The training club embodying the invention overcomes the problems attendant the use of a light source in the golf club and the use of mechanical attachments which are cumber some and subject to distortions and damage during use and/or improper storage thereof. The use of a light source raises problems with respect to breakage when the club strikes the ball on the ground during a golf swing. The requirement for replacement of batteries also is a disadvantage. The devices using a light source tend to be relatively expensive also. Likewise, the use of special mechanical attachments can be expensive.
The training club embodying the invention employs a standard golf club shaft having a golf grip and a second standard golf club shaft constructed and arranged to be secured to the end of the standard club shaft adjacent the grip. Each free end of the connected attached shafts has a plastic or simulated golf ball attached thereon. The golf ball attachments serve as information feedback means to the golfer as to whether his address to a golf ball on the ground before him and his subsequent backswing, downswing and follow-through were properly executed. Preferably, the two shafts are of specially selected lengths to realize a desired ratio of their relative lengths one to the other. The shafts may be detachably connected end-to-end for convenient separation and storage until put into use by the golfer.
The longer shaft has a shaped bend which enables achieving the desired proper stance when the golfer addresses a practice ball on the ground before him.
A golf swing training device having a pair of unequal length golf club shafts connected end-to-end along a common axis. The shorter length shaft has a golf grip at one end thereof and a simulated or plastic golf ball attached to its opposite end. The longer shaft has a shaped bend adjacent the end thereof connected to the shorter shaft and a simulated plastic golf ball attached to its opposite end. The simulated golf ball on the shorter shaft is used to sight on a golf ball or target on the ground before the golfer when he addresses the grounded ball. The golfer then performs the backswing, the downswing and the follow-through in a practice swing during which the simulated golf balls should traverse the two planes of the golfer's swing and provide feedback to the golfer relating to his practice swing without contacting the grounded golf ball in order to achieve a correct golf swing. The training club is suitable for practicing club swings for both so called "woods" and "irons". The ratio between the length of the shorter shaft and length of the longer club is selected whereby to teach the golfer the correct swing of the club from backswing to follow-through.
In the preferred embodiment of the invention, the length of the shorter shaft is 36" and the length of the longer shaft is 44". The shafts preferably are detachably connected end-to-end for convenient storage dissembled and ready reassembly into the training club.
FIG. 1 is a diagrammatic front elevational view illustrating a golf in the address stance to the grounded golf ball using the golf swing training club embodying the invention.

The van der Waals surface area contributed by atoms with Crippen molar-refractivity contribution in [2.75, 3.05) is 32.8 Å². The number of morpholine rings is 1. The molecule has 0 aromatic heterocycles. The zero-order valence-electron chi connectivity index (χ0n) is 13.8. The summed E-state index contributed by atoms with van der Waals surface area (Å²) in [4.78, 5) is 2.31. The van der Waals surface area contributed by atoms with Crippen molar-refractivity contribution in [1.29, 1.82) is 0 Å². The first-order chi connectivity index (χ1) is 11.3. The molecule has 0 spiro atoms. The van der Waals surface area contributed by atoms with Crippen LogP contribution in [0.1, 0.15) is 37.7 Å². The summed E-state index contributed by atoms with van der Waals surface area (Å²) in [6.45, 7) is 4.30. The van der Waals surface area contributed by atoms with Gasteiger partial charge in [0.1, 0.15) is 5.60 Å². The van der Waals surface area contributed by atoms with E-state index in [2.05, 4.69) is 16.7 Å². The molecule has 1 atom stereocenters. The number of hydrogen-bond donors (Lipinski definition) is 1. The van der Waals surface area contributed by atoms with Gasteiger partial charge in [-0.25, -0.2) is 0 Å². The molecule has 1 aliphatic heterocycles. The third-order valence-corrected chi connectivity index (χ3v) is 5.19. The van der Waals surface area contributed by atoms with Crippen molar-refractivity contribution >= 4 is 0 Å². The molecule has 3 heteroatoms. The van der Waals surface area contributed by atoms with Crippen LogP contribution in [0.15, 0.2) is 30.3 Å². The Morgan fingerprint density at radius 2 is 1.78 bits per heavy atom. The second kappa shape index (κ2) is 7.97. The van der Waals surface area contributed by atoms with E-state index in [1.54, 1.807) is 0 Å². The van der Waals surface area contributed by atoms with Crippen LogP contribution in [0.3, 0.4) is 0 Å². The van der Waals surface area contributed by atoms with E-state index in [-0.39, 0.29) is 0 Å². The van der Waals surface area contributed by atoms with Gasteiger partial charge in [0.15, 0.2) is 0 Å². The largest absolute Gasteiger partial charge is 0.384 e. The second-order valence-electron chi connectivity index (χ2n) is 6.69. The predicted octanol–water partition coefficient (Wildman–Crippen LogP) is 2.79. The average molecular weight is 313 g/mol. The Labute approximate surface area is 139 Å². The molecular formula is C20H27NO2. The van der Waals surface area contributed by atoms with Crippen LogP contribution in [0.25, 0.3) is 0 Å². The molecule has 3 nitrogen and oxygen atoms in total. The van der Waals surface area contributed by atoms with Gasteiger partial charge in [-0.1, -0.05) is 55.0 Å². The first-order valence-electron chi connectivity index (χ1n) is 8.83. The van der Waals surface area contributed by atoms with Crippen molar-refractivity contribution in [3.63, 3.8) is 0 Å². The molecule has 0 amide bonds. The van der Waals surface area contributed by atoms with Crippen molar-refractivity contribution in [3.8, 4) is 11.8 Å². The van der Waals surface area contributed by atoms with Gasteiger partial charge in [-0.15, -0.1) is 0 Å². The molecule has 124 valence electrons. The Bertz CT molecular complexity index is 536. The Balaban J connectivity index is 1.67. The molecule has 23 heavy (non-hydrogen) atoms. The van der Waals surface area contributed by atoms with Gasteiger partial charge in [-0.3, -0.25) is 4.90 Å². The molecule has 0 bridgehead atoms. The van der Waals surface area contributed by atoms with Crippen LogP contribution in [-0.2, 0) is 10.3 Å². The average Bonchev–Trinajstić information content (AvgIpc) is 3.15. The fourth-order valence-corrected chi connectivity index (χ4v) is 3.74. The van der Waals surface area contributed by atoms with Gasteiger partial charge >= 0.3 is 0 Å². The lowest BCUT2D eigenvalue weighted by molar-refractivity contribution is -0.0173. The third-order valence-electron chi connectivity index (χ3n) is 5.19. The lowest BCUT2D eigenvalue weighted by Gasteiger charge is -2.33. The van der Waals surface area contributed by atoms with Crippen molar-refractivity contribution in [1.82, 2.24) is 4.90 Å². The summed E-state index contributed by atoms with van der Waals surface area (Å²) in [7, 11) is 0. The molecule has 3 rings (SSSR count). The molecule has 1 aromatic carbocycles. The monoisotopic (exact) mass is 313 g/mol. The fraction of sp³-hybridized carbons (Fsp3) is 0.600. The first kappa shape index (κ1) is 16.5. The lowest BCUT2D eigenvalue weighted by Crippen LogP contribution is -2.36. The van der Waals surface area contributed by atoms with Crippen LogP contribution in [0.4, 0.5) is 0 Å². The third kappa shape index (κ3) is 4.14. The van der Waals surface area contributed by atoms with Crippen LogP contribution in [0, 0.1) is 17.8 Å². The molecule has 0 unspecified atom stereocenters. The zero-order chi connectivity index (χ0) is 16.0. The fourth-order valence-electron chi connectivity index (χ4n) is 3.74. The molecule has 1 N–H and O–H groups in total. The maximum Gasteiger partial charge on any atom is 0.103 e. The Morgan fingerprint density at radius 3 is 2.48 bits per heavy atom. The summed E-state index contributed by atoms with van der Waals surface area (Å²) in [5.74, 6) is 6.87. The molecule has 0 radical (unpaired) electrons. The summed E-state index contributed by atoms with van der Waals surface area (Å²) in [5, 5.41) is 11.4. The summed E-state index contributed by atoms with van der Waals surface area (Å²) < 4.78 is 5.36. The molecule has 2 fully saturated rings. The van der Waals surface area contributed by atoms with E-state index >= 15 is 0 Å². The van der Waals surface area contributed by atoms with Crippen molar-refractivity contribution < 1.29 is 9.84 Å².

FIG. 2 is a diagrammatic front elevational view of the golfer of FIG. 1 executing the backswing in a practicing swing using the invention.
FIG. 3 is a diagrammatic front elevational view of said golfer executing the downswing in a practice swing using the invention.
FIG. 4 is a diagrammatic side elevational view of the golfer in the golf ball address stance illustrated in FIG. 1.
FIG. 5 is a side elevational view of the golf swing training club embodying the invention.
FIG. 6 is a fragmentary exploded view illustrating an example of detachable connector means for joining the separate golf shaft components of the invention.
The training device designated generally by the reference character 20 embodying the invention would be used by a golfer 22 for practicing to improve and/or correct his golf swing. The training device 20, illustrated in FIG. 5, includes a hollow metal shaft member 24 which has a golf grip 26 but does not have a club head at its distal or opposite end such as a conventional golf club would have. The shaft member comprises a conventional metal golf club shaft which has been modified for its functions in the training device 20, yet, which provides for the desired feel of a conventional golf club during the practice swinging of device 20.
The shaft member 24 includes a simulated or plastic golf 27 ball attached at its distal end 28 by means of a nut 29 and a connecting pin (not shown) embedded in the ball, as illustrated in FIG. 5. The golf grip 26 is secured adjacent the end 30 of shaft 24 as in a conventional golf club.
Secured to the end 30 of shaft 24 is a second hollow metal shaft 32. The shaft 32, likewise, is a conventional shaft of a golf club and is so secured end-to-end to the shaft 24 to constitute an extension thereof To the distal end 34 of the shaft 32 is secured a simulated or plastic golf ball 36 in a manner similar to the manner in which the plastic ball 27 is attached to the distal end 28 of the shaft 24.